Losses of armored vehicles in the Second Lebanon War
    Anti-tank weapons of Hezbollah:Trophies Second Lebanon War

    Austin

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    Russian Anti-Armour Weapons and Israeli Tanks in Lebanon

    Post  Austin on Mon Jan 09, 2012 11:20 am

    Russian Anti-Armour Weapons and Israeli Tanks in Lebanon

    Mikhail Barabanov
    http://mdb.cast.ru/mdb/2-2007/

    The military conflict that unfolded from 12 July – 14 August, 2006 between Israel and the Hezbollah, the Lebanese Shiite Islamist Resistance group, marked the first time in several years that the Israeli army has confronted a well equipped opponent in a large-scale confrontation. Military observers paid particular attention to the use of Israeli armour and the outcome of battles between Israeli main battle tanks and Hezbollah’s anti-tank weaponry.

    All in all, four division headquarters and 17 Israeli Army brigades (six armoured, seven infantry and four airborne) took part in battle, though not all were up to full combat strength. Over 30,000 Israeli servicemen and up to 400 main battle tanks were directly engaged in battle on Lebanese soil, and the tanks were all Merkava models made in Israel. Of the six armoured brigades, two brigades (7th and 847th) were equipped with the Merkava Mk 2 model, three brigades (188th, 434th and 673rd) with the Merkava Mk 3 model, and one brigade (401st) with the most advanced Merkava Mk 4 model. Of the seven infantry brigades, two (1st and 609th) were equipped with Achzarit heavy armoured personnel carriers, converted from Soviet T-55 tanks seized from Arab forces in the wars of 1967 and 1973.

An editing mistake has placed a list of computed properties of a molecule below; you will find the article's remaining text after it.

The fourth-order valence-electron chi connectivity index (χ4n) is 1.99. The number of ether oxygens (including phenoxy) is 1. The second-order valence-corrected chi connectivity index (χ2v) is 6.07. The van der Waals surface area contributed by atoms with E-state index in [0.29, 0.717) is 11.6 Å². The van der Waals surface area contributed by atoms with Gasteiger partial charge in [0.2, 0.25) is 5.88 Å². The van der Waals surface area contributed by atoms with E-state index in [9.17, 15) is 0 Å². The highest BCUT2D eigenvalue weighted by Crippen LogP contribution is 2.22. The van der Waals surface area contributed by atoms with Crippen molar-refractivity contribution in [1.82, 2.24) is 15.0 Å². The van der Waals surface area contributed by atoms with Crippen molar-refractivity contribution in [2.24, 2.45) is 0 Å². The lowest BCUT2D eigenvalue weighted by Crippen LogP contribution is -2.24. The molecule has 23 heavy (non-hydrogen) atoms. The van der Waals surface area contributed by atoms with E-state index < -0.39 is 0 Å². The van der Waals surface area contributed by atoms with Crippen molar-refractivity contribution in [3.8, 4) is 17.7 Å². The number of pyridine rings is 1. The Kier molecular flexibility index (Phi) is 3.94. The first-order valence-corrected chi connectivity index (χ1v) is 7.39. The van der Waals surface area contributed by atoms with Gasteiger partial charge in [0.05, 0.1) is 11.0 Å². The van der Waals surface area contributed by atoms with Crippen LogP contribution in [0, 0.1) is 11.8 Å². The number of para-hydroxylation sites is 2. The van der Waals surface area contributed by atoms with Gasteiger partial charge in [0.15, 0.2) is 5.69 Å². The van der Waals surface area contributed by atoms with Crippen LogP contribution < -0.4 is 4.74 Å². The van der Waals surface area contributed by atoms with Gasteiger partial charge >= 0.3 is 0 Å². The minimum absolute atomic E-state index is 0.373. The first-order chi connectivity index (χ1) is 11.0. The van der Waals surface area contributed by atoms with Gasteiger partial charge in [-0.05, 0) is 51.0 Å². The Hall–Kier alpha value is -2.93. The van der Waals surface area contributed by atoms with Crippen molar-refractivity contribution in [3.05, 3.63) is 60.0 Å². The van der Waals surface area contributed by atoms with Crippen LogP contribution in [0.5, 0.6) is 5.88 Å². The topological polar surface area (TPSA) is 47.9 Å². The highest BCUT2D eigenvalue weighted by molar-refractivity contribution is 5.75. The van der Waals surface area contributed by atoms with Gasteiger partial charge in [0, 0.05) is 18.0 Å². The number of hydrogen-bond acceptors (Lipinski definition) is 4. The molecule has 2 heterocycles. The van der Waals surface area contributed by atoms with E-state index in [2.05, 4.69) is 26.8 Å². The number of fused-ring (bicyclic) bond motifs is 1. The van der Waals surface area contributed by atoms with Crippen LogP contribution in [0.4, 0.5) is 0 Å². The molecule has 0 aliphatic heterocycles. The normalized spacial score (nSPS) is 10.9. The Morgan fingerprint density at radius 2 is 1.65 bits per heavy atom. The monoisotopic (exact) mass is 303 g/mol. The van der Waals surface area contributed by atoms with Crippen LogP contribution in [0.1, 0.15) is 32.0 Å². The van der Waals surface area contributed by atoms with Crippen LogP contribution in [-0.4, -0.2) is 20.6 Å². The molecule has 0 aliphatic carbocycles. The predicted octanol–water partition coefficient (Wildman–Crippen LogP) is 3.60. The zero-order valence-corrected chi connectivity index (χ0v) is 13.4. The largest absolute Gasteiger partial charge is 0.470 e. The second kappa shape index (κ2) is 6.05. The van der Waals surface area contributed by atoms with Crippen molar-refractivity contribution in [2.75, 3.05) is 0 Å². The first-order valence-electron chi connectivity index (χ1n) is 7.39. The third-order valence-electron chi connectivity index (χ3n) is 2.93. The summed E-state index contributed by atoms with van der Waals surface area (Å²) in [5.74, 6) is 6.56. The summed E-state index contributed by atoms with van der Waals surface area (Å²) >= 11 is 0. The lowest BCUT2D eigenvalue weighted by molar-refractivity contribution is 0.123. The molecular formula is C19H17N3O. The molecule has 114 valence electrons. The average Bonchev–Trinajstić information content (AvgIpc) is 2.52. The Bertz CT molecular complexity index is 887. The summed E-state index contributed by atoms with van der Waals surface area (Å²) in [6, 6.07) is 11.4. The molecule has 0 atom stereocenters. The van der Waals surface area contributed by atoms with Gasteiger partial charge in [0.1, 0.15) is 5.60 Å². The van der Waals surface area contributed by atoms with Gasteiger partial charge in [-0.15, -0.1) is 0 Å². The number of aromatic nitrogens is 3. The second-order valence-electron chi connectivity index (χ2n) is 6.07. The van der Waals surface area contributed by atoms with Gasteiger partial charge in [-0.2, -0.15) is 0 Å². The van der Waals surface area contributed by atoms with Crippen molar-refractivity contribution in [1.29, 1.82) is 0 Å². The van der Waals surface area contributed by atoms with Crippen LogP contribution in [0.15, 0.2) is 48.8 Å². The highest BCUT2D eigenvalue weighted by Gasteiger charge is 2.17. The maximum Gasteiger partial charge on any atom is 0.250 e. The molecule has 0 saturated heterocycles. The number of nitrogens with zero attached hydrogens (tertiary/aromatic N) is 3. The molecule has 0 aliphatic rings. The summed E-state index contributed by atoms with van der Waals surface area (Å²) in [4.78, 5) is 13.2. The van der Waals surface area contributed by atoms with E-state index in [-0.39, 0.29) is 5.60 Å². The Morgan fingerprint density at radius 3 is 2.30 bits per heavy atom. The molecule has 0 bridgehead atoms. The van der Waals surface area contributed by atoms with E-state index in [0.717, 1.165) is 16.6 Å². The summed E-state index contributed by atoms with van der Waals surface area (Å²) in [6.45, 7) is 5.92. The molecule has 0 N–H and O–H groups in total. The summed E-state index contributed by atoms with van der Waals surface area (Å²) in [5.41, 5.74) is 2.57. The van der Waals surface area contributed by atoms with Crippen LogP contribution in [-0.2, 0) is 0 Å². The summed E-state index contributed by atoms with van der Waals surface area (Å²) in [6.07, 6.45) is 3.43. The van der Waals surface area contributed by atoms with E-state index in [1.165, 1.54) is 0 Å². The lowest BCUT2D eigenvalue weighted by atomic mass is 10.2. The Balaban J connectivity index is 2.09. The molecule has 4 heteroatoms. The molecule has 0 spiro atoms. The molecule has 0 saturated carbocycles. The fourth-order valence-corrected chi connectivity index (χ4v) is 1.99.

Since 2000, Hezbollah has turned the expanse between the Israeli border and the Litani river into a heavily fortified line of defence, known as “Nasser.” Practically every settlement was equipped with temporary or permanent fortifications (including concrete bunkers, steel doors, etc), a large number of underground tunnels and heavy camouflage. However, although Hezbollah fighters made use of these fortifications, they did not engage in positional warfare, but mounted mobile military operations. Fighters were mobilized in groups of no more than 20 people (often just five or six), based, as a rule, on detachments of anti-tank missile systems. It appears their strategy was to expose the advancing Israeli units, and tank units in particular, to guided anti-tank missiles fired at a fairly long range, often changing their positions, using a network of tunnels and bunkers.